Seasonal Visa Allocation Increased

BERLIN — The Eastern Shore’s seafood industry and other seasonal businesses got welcome news late last week when the federal government announced it was nearly doubling the number of H-2B temporary, non-agricultural worker visas for fiscal year 2023.

The federal Department of Homeland Security (DHA) last week announced it was releasing an additional 64,000-plus H-2B temporary seasonal visas for workers so critical to the shore’s seafood industry. The release of the additional H-2B visas was made possible by an amendment co-sponsored by Congressman Andy Harris (R-Md.) to the fiscal year 2022 DHS appropriations bill, which was signed into law last March.

The release of the additional H2-B visas could provide a shot in the arm for many Lower Shore businesses that rely on the temporary, seasonal workforce they provide. The H-2B guest worker program provides access to seasonal temporary labor to businesses that can prove they were unable to hire willing and qualified American workers in certain non-agricultural seasonal roles.

U.S. employers are allowed to bring foreign nationals to this country to fill temporary, non-agricultural jobs with H-2B status. Unlike the J-1 visas, the workers are generally not students and there is not a work and travel component connected to the H-2B visas. The H-2B visa workers are seasonal and are relied upon heavily by the tourism, hospitality, landscaping, seafood and construction industries, for example.

Heretofore, there have been 66,000 H-2B visas made available each year, allocated in half for the summer season and half for the winter season. However, because of acute labor shortages in certain sectors of the economy, federal lawmakers, including Maryland’s representatives in Congress, have been urging the DHS to up the number available. The DHS announcement late last week will include the typical 66,000 issued each fiscal year, along with over 64,000 more in fiscal year 2023, bringing the total number available to around 133,000. Harris announced last week he was pleased the DHS had increased the number available and said the allocation could boost Eastern Shore businesses in his district with their temporary labor needs. He said the shortfall of available visas has been particularly hard on certain seafood industries on the shore, including crab picking and processing plants, for example.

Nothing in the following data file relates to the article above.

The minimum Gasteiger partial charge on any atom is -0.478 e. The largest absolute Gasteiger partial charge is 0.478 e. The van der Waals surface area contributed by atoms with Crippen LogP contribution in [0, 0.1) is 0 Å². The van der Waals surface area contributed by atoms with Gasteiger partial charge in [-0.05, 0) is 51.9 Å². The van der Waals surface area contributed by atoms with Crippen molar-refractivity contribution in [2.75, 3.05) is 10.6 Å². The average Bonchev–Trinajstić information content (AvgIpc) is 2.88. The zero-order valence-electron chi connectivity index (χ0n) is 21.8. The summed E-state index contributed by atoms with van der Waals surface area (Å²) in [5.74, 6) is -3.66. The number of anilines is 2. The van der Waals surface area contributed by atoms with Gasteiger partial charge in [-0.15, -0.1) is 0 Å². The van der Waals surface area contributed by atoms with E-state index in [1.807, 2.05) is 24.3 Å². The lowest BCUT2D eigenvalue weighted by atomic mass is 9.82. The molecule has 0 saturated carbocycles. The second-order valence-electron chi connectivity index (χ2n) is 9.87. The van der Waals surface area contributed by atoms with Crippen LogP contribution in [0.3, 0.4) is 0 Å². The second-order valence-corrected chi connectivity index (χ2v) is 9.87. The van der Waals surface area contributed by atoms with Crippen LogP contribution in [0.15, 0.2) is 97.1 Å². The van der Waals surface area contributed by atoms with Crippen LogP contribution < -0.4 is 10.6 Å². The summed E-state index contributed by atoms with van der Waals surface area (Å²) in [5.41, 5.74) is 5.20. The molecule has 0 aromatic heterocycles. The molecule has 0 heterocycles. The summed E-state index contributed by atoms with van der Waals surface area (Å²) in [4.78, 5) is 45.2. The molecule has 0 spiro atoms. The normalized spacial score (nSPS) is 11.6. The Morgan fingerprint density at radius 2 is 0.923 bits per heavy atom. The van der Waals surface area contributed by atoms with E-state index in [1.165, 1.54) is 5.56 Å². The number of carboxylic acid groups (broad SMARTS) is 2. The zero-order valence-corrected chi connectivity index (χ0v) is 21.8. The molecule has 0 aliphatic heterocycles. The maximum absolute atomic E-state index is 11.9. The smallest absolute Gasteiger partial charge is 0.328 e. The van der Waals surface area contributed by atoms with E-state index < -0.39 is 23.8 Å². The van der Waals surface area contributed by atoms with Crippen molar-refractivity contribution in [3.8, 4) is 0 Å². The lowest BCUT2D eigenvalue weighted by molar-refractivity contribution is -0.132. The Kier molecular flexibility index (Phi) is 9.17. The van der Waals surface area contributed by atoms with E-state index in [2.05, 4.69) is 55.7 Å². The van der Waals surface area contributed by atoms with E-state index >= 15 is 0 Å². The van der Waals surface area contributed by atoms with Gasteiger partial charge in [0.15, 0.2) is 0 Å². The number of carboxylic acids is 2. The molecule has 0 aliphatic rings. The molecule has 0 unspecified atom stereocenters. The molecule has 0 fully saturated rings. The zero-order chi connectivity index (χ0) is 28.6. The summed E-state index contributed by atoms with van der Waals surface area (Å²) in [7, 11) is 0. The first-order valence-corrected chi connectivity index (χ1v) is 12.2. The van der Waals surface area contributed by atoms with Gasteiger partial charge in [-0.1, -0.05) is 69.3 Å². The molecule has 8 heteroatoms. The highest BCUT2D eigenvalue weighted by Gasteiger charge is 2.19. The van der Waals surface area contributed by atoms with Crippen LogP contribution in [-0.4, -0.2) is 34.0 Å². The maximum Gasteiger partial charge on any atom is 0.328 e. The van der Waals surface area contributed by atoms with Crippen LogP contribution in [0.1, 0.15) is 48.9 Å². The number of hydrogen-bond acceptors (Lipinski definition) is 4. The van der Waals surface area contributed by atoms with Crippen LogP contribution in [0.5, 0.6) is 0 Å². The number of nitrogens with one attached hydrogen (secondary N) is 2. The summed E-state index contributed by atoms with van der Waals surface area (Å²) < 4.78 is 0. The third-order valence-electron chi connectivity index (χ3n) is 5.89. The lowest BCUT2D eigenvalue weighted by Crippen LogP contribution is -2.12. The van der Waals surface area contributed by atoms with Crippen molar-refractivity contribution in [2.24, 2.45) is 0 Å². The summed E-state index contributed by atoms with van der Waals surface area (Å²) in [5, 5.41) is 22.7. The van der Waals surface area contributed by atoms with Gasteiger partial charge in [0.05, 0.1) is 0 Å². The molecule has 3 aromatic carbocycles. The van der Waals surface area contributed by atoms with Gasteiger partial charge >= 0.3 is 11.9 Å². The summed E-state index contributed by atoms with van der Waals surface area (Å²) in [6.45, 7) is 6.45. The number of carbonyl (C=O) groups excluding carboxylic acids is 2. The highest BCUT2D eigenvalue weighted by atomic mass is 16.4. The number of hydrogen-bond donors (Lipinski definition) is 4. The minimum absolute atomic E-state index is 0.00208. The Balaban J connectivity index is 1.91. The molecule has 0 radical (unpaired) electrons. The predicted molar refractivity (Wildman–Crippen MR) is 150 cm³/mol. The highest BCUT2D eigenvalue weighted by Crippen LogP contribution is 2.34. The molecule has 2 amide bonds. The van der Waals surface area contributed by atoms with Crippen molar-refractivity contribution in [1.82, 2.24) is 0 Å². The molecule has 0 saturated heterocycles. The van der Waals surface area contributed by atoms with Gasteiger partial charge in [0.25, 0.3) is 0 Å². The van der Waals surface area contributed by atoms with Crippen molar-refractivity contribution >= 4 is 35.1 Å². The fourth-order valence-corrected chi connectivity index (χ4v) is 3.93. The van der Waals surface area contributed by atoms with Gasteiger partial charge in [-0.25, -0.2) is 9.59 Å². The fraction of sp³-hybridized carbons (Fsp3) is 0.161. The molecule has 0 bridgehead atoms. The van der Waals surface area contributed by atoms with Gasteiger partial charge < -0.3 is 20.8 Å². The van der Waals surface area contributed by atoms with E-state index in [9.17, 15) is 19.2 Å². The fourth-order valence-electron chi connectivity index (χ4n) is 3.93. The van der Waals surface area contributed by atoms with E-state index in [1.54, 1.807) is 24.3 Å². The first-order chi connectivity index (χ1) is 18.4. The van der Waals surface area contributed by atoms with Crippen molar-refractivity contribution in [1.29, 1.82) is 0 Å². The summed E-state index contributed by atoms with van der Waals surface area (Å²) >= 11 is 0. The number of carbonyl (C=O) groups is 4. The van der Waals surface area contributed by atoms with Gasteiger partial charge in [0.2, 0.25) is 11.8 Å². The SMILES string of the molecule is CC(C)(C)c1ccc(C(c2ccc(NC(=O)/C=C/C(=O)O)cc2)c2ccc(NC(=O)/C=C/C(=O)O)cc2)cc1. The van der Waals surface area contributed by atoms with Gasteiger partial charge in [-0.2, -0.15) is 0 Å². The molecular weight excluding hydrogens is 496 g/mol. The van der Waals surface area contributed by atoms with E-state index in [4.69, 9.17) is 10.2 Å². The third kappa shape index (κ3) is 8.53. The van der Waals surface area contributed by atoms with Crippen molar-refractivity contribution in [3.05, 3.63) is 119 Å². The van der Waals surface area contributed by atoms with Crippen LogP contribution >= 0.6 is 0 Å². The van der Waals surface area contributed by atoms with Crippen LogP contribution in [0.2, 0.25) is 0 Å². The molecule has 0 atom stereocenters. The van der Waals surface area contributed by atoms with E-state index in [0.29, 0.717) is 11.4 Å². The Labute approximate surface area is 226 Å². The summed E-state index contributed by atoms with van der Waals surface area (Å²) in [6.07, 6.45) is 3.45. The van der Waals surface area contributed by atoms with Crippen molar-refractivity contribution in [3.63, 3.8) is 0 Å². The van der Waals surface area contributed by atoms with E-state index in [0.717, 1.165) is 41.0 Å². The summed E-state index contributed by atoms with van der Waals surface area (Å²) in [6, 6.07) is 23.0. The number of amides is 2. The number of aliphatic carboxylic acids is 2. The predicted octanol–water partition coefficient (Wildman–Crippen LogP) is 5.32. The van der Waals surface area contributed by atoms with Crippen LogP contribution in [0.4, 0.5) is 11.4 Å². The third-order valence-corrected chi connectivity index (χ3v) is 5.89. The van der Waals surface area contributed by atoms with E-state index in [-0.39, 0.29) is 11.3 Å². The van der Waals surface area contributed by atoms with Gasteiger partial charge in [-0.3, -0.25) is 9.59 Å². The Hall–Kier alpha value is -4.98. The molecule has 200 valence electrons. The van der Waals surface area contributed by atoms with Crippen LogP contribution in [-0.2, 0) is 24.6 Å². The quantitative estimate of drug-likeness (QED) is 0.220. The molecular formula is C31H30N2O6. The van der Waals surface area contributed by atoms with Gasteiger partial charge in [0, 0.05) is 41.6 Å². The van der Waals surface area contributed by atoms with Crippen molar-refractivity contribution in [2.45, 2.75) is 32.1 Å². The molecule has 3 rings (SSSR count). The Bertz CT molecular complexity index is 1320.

“This is announcement is welcome news for many businesses across Maryland’s 1st District,” he said. “The release of these additional visas will help many businesses in my district that rely on seasonal workers for the economic development of their operation.”

Harris said the announcement was the direct result of the Harris-Pingree Appropriations amendment that allowed the DHS to release more workers based on their discretion.

Maryland’s Democratic U.S. Senators Ben Cardin and Chris Van Hollen also praised the DHS release of an additional 64,000-plus H-2B visas for fiscal year 2023 on top of the 66,000 that are normally available each year.

“Maryland’s seafood industry is powered by many Eastern Shore small businesses that process the crabs enjoyed across our region,” the senators said in a statement. “That’s why it’s critical for the administration to work with us to help meet these businesses’ unique employment needs.”

Cardin and Van Hollen also said they will continue to work with DHS to ensure enough H-2B visas are issued to meet the needs of seasonal businesses that need the workers the most.

“We are encouraged that DHS is working proactively to make the maximum number of H-2B visas available in the new fiscal year, while ensuring they are distributed in a manner that takes into account our Maryland businesses and their needs. At the same time, we will continue our efforts in Congress to develop a lasting solution that provides clearer more certain rules of the road for our seafood businesses, while protecting the rights of workers.”

About The Author: Shawn Soper

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Shawn Soper has been with The Dispatch since 2000. He began as a staff writer covering various local government beats and general stories. His current positions include managing editor and sports editor. Growing up in Baltimore before moving to Ocean City full time three decades ago, Soper graduated from Loch Raven High School in 1981 and from Towson University in 1985 with degrees in mass communications with a journalism concentration and history.